Energy balance and its measurement in childhood disease

Authors

  • John J. Reilly PhD

    Corresponding author
    1. Division of Developmental Medicine, University of Glasgow, Glasgow, Scotland, UK
    • University Division of Developmental Medicine, 1st Floor Tower Block QMH, Yorkhill Hospitals, Glasgow G3 8SJ, Scotland, UK.
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Abstract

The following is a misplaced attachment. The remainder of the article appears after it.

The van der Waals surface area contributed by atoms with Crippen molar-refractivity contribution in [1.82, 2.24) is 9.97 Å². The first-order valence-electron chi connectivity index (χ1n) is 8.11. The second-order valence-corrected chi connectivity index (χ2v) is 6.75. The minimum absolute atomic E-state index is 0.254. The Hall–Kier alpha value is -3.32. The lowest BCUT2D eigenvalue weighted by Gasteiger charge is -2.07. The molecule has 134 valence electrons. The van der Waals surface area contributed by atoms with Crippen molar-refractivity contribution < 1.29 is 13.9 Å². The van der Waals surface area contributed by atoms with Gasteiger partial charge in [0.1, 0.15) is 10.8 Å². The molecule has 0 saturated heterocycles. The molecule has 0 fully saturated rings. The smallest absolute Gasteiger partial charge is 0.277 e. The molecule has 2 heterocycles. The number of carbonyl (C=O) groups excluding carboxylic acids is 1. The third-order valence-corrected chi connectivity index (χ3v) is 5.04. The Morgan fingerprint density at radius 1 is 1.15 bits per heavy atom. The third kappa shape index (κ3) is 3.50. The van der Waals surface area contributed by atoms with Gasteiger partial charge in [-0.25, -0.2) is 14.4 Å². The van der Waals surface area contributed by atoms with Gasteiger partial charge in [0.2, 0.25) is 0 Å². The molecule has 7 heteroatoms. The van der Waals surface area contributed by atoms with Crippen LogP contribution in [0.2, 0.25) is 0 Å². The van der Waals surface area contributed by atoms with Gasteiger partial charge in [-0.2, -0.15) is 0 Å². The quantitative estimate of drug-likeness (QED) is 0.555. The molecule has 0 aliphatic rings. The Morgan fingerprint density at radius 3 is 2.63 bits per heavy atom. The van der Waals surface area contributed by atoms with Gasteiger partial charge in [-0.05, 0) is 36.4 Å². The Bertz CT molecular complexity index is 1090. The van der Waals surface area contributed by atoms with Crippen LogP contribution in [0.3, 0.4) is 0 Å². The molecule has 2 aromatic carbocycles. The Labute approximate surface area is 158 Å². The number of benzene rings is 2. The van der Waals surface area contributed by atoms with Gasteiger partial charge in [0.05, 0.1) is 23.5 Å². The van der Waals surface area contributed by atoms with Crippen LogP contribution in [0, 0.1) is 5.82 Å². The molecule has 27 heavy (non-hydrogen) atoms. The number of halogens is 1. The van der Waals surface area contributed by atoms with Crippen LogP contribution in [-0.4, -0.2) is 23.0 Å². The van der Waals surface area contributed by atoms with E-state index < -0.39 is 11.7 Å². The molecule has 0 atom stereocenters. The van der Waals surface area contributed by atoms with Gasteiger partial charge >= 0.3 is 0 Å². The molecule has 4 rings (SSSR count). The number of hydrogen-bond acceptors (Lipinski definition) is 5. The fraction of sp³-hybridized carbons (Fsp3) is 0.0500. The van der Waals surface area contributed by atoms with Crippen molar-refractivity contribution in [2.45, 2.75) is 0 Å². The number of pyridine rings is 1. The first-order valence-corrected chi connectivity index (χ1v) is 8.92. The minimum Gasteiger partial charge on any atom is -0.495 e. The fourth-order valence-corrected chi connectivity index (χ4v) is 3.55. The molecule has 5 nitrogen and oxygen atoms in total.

Under and overweight, usually secondary to energy imbalance, are common complications of childhood chronic disease. A simple energy balance paradigm has been helpful in understanding the etiology of underweight and overweight in chronic disease, including malignant disease, particularly when measurements of total energy expenditure have been made using the doubly labeled water method. Measurements of energy intake are usually insufficiently accurate and precise to be informative, and measurements of energy expended at rest alone provide an incomplete and potentially misleading assessment of energy expenditure and the causes of energy imbalance. In some diseases, such as acute lymphoblastic leukemia, the natural history and etiology of energy imbalance are now particularly well understood. Recent improvements in our understanding of etiology should lead to improved strategies for the prevention and treatment of underweight and overweight in chronic disease. In some diseases, cachectic processes drive the development of underweight: these are partly independent of energy balance, and strategies for prevention and treatment may require approaches aimed at modifying the cachectic process rather than attempting to modify energy balance directly. Pediatr Blood Cancer © 2007 Wiley-Liss, Inc.

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